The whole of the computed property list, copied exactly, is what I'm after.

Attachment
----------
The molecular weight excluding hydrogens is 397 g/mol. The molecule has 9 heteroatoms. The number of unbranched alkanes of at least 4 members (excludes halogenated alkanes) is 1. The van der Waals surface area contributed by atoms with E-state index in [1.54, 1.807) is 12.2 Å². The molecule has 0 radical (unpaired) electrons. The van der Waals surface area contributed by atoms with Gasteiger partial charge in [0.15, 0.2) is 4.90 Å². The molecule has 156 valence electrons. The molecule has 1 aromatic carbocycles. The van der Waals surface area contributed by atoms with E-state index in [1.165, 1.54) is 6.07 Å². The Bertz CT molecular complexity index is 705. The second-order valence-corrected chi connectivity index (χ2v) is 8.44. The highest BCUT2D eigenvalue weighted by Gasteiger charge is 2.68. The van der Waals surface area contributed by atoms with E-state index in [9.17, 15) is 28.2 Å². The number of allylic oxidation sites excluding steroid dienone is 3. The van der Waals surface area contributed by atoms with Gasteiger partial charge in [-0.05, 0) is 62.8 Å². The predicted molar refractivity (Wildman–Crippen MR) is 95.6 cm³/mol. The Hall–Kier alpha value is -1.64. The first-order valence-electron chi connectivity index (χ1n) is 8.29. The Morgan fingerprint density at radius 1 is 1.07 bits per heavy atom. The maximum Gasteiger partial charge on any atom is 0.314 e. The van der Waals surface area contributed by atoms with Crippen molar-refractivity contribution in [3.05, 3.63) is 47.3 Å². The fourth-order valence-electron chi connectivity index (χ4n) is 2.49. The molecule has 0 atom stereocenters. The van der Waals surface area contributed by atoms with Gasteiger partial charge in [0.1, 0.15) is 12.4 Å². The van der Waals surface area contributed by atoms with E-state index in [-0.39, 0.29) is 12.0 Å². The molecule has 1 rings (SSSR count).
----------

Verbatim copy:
The molecular weight excluding hydrogens is 397 g/mol. The molecule has 9 heteroatoms. The number of unbranched alkanes of at least 4 members (excludes halogenated alkanes) is 1. The van der Waals surface area contributed by atoms with E-state index in [1.54, 1.807) is 12.2 Å². The molecule has 0 radical (unpaired) electrons. The van der Waals surface area contributed by atoms with Gasteiger partial charge in [0.15, 0.2) is 4.90 Å². The molecule has 156 valence electrons. The molecule has 1 aromatic carbocycles. The van der Waals surface area contributed by atoms with E-state index in [1.165, 1.54) is 6.07 Å². The Bertz CT molecular complexity index is 705. The second-order valence-corrected chi connectivity index (χ2v) is 8.44. The highest BCUT2D eigenvalue weighted by Gasteiger charge is 2.68. The van der Waals surface area contributed by atoms with E-state index in [9.17, 15) is 28.2 Å². The number of allylic oxidation sites excluding steroid dienone is 3. The van der Waals surface area contributed by atoms with Gasteiger partial charge in [-0.05, 0) is 62.8 Å². The predicted molar refractivity (Wildman–Crippen MR) is 95.6 cm³/mol. The Hall–Kier alpha value is -1.64. The first-order valence-electron chi connectivity index (χ1n) is 8.29. The Morgan fingerprint density at radius 1 is 1.07 bits per heavy atom. The maximum Gasteiger partial charge on any atom is 0.314 e. The van der Waals surface area contributed by atoms with Crippen molar-refractivity contribution in [3.05, 3.63) is 47.3 Å². The fourth-order valence-electron chi connectivity index (χ4n) is 2.49. The molecule has 0 atom stereocenters. The van der Waals surface area contributed by atoms with Gasteiger partial charge in [0.1, 0.15) is 12.4 Å². The van der Waals surface area contributed by atoms with E-state index in [-0.39, 0.29) is 12.0 Å². The molecule has 1 rings (SSSR count).